Sept. 16, 2009
What: Air Force at Lobos
When/Where: 5:30 p.m., Saturday, University Stadium
Radio: 770 KKOB-AM; Lobo Radio Network
TV: CBS College Sports (Comcast 274, DirecTV 613)
On Line: GameTracker, results on GoLobos.com
By Richard Stevens -- Senior Writer/GoLobos.com
Through his long wait, you never heard Frankie Baca complain. You never saw any bad body language, never saw his head down, never saw a work ethic anything less than 100 percent.
It was chin up during practice and head down during one of his savage tackles. No moping. No whining. Just lots of smiles and pats on the back for teammates.
This isn't to say Baca never tossed a word or two at friends or family about not playing a bit more as a Lobo. That's natural. Baca is a fierce and aggressive competitor, never lost a football game his senior or junior year in high school.
Warriors don't like to watch.
But when it came to a UNM practice, Baca was a shining example of a Lobo that came with the work-pail attitude, willing to give it his all and accept what came back at him.
Oh, Baca played. He got into 38 games coming into the 2009 season and the University of New Mexico probably could make a highlight reel on Baca's rock-hard tackles. But kids like Baca want to start. That's natural, too.
What happened this past Saturday against the Tulsa Golden Hurricanes was a neat thing. You can log it in that "good things happen to good kids" category. Baca, a fifth-year senior, got his first start as a Lobo.
"I've been waiting to start my whole career," said Baca. "It was a great feeling. You can't really describe it.
"I was prepared, so I wasn't really nervous. I was game-ready. You prepare the same every week because you never know what is going to happen or who might go down (injured.)"
One of the keys to being a solid defensive back, is to make a lock-down tackle. Often that's a solo tackle, which is the stuff running backs dream of. The glory backs know the end zone is only a juke or a missed tackle away. A DB often is the last line of defense. You miss the tackle, the other guys put six points on the board.
"When the ball gets into the secondary, you have to be a great tackler. You can't give up the home run," said George Barlow, the Lobos' DB coach. "Frankie proved us right in giving him the start."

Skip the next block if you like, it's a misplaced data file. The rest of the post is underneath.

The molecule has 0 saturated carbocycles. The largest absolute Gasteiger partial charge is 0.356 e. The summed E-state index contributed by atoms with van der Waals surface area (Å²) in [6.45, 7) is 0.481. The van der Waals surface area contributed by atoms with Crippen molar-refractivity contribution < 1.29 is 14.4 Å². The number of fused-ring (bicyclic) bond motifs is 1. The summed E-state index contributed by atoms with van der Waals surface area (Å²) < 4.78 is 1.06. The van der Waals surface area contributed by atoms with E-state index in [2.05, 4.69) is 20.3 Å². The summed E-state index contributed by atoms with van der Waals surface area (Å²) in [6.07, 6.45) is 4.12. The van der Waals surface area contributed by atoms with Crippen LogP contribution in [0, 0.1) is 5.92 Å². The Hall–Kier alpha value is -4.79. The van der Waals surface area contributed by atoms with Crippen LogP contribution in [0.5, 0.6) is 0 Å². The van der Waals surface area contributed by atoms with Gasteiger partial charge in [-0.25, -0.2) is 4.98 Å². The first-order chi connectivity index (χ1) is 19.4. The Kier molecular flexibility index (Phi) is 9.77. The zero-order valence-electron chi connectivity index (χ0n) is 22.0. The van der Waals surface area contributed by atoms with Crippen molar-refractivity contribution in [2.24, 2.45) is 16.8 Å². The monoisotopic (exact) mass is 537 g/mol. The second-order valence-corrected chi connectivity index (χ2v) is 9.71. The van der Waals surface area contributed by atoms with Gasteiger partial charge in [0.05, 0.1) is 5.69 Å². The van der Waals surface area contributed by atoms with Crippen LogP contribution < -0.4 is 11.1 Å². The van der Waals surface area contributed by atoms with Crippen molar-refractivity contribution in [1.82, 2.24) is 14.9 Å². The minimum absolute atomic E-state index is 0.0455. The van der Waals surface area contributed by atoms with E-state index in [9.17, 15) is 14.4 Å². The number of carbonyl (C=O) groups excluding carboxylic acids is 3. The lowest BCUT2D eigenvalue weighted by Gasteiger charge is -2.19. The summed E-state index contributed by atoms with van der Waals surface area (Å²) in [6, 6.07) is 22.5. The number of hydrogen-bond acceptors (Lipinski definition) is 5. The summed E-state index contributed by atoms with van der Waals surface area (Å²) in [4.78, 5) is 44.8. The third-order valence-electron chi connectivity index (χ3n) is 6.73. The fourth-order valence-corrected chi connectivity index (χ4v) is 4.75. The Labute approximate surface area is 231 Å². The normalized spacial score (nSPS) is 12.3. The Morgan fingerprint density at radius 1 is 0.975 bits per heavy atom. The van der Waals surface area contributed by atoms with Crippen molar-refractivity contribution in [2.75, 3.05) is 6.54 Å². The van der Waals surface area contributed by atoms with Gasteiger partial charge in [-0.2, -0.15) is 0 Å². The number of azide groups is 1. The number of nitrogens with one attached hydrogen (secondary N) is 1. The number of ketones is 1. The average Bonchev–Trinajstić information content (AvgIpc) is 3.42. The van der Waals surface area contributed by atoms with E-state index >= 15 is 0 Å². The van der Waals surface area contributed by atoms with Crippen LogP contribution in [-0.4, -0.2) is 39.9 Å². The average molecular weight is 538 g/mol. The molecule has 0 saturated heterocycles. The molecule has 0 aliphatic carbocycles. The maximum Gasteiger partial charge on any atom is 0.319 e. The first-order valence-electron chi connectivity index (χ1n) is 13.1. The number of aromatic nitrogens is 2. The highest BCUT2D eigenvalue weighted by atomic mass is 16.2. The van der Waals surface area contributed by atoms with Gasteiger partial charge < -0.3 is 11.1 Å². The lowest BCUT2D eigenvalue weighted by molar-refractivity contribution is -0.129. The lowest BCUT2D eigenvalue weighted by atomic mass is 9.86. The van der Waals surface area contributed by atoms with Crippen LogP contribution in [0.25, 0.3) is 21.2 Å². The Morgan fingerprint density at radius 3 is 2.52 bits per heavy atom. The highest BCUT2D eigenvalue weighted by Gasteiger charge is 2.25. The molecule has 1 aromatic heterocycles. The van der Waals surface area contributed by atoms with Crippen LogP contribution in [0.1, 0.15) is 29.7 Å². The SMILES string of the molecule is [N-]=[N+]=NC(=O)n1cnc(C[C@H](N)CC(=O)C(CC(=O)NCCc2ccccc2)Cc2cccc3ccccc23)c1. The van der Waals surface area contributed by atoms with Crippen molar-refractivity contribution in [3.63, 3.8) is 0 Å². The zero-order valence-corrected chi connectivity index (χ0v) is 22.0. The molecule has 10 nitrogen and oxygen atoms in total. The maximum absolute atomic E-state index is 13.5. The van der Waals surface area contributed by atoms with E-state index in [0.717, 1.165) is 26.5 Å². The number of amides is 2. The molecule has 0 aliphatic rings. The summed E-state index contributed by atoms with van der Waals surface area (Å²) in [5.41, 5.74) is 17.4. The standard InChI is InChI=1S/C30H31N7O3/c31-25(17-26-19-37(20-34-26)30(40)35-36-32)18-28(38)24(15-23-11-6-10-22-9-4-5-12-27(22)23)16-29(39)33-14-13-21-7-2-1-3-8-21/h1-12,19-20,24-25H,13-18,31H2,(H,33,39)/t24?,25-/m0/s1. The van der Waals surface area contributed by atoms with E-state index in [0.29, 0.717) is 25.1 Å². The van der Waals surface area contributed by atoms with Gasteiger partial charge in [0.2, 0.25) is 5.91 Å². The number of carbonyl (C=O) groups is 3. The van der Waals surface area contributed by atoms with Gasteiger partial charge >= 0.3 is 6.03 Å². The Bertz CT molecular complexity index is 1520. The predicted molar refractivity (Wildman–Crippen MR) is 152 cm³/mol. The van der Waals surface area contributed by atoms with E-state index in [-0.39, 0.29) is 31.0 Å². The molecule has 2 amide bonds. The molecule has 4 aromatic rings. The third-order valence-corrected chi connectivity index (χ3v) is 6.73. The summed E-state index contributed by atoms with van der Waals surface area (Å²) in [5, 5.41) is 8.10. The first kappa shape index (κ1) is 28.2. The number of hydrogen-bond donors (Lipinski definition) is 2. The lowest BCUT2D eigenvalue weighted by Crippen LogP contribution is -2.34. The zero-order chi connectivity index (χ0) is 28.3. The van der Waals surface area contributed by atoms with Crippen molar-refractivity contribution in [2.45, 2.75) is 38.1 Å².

Baca had seven solo tackles against the Hurricane -- tops on the UNM team for that game.
If you ever saw Frankie Baca wrestle, those solo tackles came as no surprise. When Baca wraps someone up, they go down. He stood on the medals' podium three times at the New Mexico State High School Championships, twice as state runner-up.
"I started wrestling when I was 8-years-old," said Baca. "I think that has a lot to do with how I tackle. Football and wrestling go hand-in-hand."
Said Clint McPeek, a former La Cueva teammate of Baca's on the Bears' wrestling and football teams: "I think wrestling helps with tackling because of all the takedowns you work on. They don't get away from a wrestler once he wraps up."
Baca came to be a Lobo in 2005 after running for 2,076 yards and 32 touchdowns for the 13-0 La Cueva Bears' state championship team of 2004. He averaged 10.5 yards per carry. He made the All-State team as a running back and at cornerback his senior year.
He redshirted in 2005 for UNM, played 13 games in 2006, 13 games in 2007 and 12 games in 2008. But no starts. He got his first start at a Lobo after five seasons of waiting and working. "I felt I made the best of the opportunity," said Baca.
Said McPeek: "Frankie is real athletic and he has a good mind for the game. He recognizes things quickly, but he does that because he puts in the time to study.
"I've know Frankie for so long. We've grown up and matured, but there is still the same old Frankie in there. He is one of my best friends and I'd trust my life with him. There is nothing I wouldn't do for him and I feel he's do the same for me."
Baca was born in Las Vegas, N.M. on Feb. 27, 1987, but he is a product of Albuquerque fields and dreams. One of Baca's dreams was to be a Lobo.
"I grew up watching Lobo football and I knew I wanted to stay here and be a part of an upcoming program," said Baca. "My family was a big role in my decision to come here. My family loves football, loves to watch me play, and they are proud that I'm out here."
Baca's reputation at UNM always has been that of a fearsome and fearless hitter. Lobo fans who have seen Baca hit surely will remember that savage aspect of his game, that side of this Lobo.
If you saw Baca in practice, you might remember another side: the good Lobo with his face and chin up, giving it his all, knowing that's the best he can give, and accepting what comes back.
Lobo Stars: The UNM Players of The Game this past week against Tulsa were linebacker Tray Hardaway and tackle Kendall Briscoe on defense and Victor James on offense and special teams. Briscoe had a career-high three tackles for loss and forced the fumble that resulted in UNM's only TD. Hardaway, who had eight tackles, returned that loose ball 92 yards for the score. James had three receptions for 21 yards and a smashing tackle on a Tulsa kickoff return.
Editor's Note: Richard Stevens is a former Associate Sports Editor and sports columnist for The Albuquerque Tribune. You can reach him at firstname.lastname@example.org. Previous articles are available at The Richard Stevens Corner